Common causes of ankle and foot pain that can be helped by physiotherapy include:
- Ankle Sprains: One of the most common causes of ankle pain is a sprain, which occurs when the ligaments supporting the ankle are stretched or torn. Physiotherapy can include exercises to strengthen the ankle and improve balance and stability.
- Plantar Fasciitis: This condition involves inflammation of the plantar fascia, a thick band of tissue on the bottom of the foot. Physiotherapy may include stretching exercises, massage, and orthotics to relieve pain and improve foot function.
- Achilles Tendonitis: Inflammation of the Achilles tendon can cause pain at the back of the ankle. Physiotherapy can involve exercises to strengthen the calf muscles and eccentric loading exercises to promote tendon healing.
- Stress Fractures: Overuse or repetitive impact can lead to stress fractures in the bones of the foot. Physiotherapy focuses on rest, proper footwear, and gradual return to activity once the fracture has healed.
- Tendon Injuries: Injuries to tendons in the foot and ankle, such as peroneal or tibialis posterior tendon injuries, can cause pain and instability. Physiotherapy may include exercises to strengthen these tendons and improve their function.
- Bunions: A bunion is a bony bump that forms at the base of the big toe. Physiotherapy can help manage pain through exercises, footwear recommendations, and orthotic devices.
- Post-Surgical Rehabilitation: After foot or ankle surgery, such as ankle reconstruction or bunion surgery, physiotherapy is essential for regaining strength, mobility, and function.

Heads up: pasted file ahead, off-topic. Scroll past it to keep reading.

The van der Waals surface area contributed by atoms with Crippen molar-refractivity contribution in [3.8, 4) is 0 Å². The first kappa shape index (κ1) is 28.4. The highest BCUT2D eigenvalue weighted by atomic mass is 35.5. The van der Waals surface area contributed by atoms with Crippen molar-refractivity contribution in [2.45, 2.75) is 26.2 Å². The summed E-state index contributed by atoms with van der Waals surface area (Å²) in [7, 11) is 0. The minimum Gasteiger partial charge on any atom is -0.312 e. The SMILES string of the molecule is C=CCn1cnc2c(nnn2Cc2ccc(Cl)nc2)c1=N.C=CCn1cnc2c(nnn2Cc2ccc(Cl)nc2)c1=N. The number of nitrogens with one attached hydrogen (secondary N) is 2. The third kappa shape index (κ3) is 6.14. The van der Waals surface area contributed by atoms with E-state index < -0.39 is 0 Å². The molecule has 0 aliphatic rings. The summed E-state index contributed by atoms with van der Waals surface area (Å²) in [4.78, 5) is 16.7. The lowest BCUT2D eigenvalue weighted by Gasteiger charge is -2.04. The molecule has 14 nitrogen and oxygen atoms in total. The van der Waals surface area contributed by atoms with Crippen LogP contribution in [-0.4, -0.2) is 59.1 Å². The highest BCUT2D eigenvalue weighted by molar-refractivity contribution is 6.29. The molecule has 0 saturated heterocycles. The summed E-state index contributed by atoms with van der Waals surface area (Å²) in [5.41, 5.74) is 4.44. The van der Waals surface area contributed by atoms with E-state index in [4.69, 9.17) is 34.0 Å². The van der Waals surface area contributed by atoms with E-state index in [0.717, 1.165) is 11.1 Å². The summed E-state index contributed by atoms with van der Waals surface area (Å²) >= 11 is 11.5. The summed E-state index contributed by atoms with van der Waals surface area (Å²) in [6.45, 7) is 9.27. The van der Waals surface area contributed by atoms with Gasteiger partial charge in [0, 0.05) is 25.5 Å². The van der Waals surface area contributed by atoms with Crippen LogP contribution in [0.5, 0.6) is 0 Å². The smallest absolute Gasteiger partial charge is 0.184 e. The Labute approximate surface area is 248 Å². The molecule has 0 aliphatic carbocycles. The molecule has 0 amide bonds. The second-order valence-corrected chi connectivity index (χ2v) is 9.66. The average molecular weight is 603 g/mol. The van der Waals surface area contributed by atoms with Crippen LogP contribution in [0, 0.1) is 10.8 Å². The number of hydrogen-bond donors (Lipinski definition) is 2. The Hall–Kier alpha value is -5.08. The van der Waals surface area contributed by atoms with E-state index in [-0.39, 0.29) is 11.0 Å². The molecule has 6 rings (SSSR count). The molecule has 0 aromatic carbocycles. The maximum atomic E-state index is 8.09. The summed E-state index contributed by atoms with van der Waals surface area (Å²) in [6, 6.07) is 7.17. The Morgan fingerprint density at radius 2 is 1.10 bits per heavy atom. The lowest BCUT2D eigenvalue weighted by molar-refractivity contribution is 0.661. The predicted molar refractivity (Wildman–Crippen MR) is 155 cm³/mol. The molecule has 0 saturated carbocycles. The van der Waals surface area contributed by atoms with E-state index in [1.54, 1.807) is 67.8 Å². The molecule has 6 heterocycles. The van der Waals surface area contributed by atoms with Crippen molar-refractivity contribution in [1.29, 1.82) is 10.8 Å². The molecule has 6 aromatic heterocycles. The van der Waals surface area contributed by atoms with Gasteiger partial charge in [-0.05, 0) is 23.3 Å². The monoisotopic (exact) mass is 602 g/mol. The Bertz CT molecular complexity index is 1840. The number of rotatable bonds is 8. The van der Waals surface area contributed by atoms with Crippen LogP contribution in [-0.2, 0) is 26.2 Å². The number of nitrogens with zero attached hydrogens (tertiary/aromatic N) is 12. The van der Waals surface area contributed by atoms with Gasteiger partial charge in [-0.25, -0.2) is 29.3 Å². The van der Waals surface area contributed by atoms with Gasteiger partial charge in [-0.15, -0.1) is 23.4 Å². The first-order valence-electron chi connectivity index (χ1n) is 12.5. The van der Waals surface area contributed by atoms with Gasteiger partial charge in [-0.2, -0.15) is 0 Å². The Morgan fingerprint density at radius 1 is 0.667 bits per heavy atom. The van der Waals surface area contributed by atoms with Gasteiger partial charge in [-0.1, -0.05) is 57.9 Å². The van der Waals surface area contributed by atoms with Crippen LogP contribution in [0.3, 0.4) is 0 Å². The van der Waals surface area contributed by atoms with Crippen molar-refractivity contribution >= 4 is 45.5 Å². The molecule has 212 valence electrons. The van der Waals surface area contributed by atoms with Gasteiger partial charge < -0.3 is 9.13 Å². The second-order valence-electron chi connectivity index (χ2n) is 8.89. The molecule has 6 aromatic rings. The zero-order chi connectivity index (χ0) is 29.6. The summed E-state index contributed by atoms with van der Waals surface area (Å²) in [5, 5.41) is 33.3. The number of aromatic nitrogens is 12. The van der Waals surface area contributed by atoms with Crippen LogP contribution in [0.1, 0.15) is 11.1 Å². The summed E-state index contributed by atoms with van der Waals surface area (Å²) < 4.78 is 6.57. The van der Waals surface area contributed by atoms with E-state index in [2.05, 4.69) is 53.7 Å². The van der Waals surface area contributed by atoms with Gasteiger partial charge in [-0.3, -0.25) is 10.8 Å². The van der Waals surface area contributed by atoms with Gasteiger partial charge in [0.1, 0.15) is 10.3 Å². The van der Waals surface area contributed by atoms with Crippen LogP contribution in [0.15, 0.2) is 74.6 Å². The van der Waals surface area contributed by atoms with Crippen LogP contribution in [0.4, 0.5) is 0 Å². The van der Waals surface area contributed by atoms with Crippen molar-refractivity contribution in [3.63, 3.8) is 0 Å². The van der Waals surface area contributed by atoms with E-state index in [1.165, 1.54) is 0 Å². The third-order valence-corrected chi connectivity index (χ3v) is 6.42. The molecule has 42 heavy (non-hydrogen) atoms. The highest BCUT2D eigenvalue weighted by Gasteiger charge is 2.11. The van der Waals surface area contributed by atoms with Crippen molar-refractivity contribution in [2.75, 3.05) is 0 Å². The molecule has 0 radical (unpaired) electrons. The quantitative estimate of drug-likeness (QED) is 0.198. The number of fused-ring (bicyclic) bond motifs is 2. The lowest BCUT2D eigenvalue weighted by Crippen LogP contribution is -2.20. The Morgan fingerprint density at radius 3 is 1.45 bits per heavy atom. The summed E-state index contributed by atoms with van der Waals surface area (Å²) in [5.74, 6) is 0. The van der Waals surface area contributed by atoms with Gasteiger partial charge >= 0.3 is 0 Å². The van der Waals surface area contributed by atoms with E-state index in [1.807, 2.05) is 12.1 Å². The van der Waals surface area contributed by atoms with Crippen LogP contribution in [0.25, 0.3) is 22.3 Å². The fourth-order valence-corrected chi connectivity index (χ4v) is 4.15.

- Shin Splints: Pain along the front or inside of the shin can be caused by overuse or improper biomechanics. Physiotherapy may involve gait analysis, orthotic recommendations, and exercises to address underlying issues.
- Flat Feet (Pes Planus): Physiotherapists can recommend exercises to strengthen the muscles in the arch of the foot and suggest orthotics to provide support and alleviate pain.
- Arthritis: Osteoarthritis and rheumatoid arthritis can affect the joints of the foot and ankle. Physiotherapy aims to improve joint mobility, reduce pain, and strengthen the surrounding muscles.
- Tarsal Tunnel Syndrome: Similar to carpal tunnel syndrome in the hand, tarsal tunnel syndrome involves compression of a nerve in the ankle. Physiotherapy may include exercises and modalities to reduce nerve irritation.
It’s crucial to consult with a physiotherapist or healthcare professional to accurately diagnose the cause of your ankle or foot pain and develop a personalized treatment plan. The specific physiotherapy techniques and exercises recommended will depend on the underlying condition and individual factors.
What can we do to help?
When you visit us for your sore foot and ankle, you can expect a comprehensive approach to effectively address your pain. The process begins with an initial assessment, during which we will collect information about your medical history, pain duration, and aggravating or alleviating activities.
Following the assessment, a physical examination evaluates your foot and ankle’s range of motion, strength, flexibility, and stability, with gait analysis if necessary.
Based on this assessment, we will tailor a treatment plan. This plan typically includes manual therapy, exercises to strengthen muscles and improve flexibility, and modalities like heat or cold therapy.
Throughout your treatment, we will monitor progress and adjusts the plan as needed. You’ll receive education on your condition, home exercises, and preventive strategies.
In summary, physiotherapy for a sore foot and ankle aims to reduce pain, enhance function, and improve your quality of life by addressing underlying causes. Adhering to the recommended plan and communication with your physiotherapist are vital for the best results.